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Joerger? Good riddance. Which coach should the Timberwolves target now?

David Joerger
Tom Szczerbowski-USA TODAY Sports
On Sunday, Dave Joerger ended a whirlwind, weeklong courtship by announcing that he would remain in Memphis.

Let me begin by thanking readers for their forbearance as I took two months off from this column to attend to my father’s failing health and eventual death.

Obviously a lot has happened in and around the Minnesota Timberwolves organization since then. During the offseason I’ll be catching up with analysis of what the 2013-14 campaign taught us about the current pros and cons of next year’s roster, the shifting options in the ongoing Kevin Love saga, and the various personnel changes that will likely begin with next month’s college draft.

But first let’s address the Wolves-related headlines that erupted over Memorial Day weekend — the botched wooing of Memphis Grizzlies coach Dave Joerger as a replacement for Rick Adelman, who resigned as Minnesota’s coach in April. On Sunday, Joerger ended a whirlwind, weeklong courtship by announcing that he would remain in Memphis.

After a decade out of the NBA playoffs — a stint pockmarked by questionable hires for the front office and coaching staff alike, leading to wretched judgment in choosing lottery draft picks — it’s understandable for jaded Wolves fans to feel like owner Glen Taylor and President of Basketball Operations Flip Saunders were played for saps in this process.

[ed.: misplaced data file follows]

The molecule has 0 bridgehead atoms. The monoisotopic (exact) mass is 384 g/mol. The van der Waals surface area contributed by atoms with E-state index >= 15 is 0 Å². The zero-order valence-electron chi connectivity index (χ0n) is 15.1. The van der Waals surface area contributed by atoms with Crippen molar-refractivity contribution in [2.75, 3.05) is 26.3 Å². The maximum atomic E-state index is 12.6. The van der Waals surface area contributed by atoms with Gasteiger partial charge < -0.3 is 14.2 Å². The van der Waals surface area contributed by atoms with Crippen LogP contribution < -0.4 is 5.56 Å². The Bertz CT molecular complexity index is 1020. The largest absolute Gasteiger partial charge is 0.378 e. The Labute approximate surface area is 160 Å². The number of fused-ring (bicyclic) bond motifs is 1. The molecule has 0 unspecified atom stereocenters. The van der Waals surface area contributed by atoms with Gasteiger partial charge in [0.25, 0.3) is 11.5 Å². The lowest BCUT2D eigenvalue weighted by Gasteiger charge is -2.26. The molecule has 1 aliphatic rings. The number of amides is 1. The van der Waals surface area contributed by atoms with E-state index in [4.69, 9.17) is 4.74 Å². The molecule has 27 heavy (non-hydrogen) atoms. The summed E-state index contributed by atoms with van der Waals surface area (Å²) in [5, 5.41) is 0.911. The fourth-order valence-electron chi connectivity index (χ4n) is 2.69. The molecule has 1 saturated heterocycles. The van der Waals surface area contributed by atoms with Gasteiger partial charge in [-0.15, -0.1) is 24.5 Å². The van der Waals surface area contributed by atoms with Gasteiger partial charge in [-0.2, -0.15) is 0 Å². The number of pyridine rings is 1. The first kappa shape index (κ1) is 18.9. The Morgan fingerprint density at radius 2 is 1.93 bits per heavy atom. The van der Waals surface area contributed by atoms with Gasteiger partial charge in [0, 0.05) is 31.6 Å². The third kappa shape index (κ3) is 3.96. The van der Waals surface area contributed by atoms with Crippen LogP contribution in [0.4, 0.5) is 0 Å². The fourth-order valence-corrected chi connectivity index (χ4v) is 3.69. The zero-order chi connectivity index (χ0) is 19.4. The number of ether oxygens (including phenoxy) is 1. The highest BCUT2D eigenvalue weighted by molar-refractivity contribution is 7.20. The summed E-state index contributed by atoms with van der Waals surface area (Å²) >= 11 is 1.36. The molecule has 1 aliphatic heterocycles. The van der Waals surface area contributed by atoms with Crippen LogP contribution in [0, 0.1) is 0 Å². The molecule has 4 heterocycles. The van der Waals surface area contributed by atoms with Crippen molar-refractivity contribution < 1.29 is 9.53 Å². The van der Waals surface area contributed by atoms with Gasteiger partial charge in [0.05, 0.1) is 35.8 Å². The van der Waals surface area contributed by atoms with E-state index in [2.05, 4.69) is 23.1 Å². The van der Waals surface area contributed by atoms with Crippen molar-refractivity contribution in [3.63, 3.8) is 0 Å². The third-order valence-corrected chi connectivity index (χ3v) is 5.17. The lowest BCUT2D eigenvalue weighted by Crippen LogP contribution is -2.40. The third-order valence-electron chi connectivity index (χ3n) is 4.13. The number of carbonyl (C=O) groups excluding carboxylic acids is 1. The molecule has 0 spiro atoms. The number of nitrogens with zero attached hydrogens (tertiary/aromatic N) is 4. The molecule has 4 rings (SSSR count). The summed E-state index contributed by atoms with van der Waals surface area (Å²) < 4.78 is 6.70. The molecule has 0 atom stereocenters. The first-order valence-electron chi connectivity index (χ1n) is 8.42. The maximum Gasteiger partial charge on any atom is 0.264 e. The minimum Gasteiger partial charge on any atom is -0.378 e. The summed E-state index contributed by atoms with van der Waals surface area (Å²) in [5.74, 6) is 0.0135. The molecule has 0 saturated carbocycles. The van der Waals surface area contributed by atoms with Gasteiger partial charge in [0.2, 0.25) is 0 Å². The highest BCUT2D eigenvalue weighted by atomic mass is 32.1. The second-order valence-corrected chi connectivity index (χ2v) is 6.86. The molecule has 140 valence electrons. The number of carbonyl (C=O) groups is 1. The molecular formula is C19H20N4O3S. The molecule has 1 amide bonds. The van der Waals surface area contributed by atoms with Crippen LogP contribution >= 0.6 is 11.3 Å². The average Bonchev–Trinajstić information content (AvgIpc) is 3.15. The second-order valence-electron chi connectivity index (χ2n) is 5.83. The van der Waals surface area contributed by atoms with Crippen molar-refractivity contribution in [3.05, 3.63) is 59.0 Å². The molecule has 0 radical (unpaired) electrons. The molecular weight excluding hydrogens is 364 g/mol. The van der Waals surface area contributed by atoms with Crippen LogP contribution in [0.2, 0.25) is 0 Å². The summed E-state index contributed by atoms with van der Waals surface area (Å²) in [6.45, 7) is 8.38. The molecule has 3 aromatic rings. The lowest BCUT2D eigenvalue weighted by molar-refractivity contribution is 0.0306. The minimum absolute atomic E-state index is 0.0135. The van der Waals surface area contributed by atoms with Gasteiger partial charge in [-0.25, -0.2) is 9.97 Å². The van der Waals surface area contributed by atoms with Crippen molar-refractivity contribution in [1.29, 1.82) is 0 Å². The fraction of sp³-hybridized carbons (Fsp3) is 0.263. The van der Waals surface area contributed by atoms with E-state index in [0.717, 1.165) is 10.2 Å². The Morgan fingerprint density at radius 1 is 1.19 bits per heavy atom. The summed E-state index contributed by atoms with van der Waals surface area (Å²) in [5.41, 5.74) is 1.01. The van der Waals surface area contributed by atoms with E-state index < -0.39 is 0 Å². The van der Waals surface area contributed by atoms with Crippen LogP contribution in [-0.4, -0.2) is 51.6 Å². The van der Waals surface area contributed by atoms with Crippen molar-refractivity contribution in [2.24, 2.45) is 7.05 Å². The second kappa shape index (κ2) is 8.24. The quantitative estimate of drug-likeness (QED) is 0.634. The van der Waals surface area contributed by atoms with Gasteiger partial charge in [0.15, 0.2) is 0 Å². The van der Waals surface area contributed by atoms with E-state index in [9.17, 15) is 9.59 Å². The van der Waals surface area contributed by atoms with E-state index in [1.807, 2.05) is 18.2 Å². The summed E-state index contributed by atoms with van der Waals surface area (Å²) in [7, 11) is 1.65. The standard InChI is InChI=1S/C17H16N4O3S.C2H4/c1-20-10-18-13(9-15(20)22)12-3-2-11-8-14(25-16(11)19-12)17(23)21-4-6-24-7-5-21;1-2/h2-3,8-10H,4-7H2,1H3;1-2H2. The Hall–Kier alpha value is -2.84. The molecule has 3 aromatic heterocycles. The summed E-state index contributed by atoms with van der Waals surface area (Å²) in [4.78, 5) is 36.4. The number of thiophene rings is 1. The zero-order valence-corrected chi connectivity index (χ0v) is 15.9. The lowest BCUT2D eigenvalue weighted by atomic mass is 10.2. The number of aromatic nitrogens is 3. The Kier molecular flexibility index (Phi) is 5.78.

Maybe they were. Joerger’s flirtation with the Wolves’ job reportedly yielded a bump in pay from his current employer. And to the extent that the playoff drought and Love’s uncertain status makes the Wolves coaching vacancy unattractive to prospective candidates, Taylor, and to a lesser extent Saunders, is culpable for Joerger’s decision to remain with the Grizzlies.

But for a welcome change, the Wolves were by far the least dysfunctional partner in this ill-fated dance.

Crazy Grizzlies

It was just a week ago today that Grizzlies owner Robert Pera summarily fired Joerger’s patron saint, CEO Jason Levien. Less than a year ago, Levien deposed then-head coach Lionel Hollins after the most successful season in the history of the Grizzlies franchise and installed Joerger, Hollins’ longtime assistant, in his stead.

Various reports have alleged that Pera wanted to fire Joerger a mere six games into his rookie season. Pera reportedly interviewed players behind Joerger’s back during the course of the season, came into the locker room making suggestions about who Joerger should and shouldn’t play, and broached the idea of a Joerger wearing a headset for instructions from higher-ups in the organization.

If all that wasn’t enough, after firing Levien, Pera granted the Wolves’ request to interview Joerger for the Minnesota job.

Throughout the past week, stories were teased out by the Wolves’ daily beat writers that made it seem as if a Joerger hire was both serendipitous and inevitable. Like Saunders, he came up the hard way as a non-NBA player who drew attention through extraordinary results coaching in the minor-league CBA. Indeed, Joerger recalled attending camps and practices run by Saunders and gushed about Flip’s influence on his own coaching style to the Minnesota media.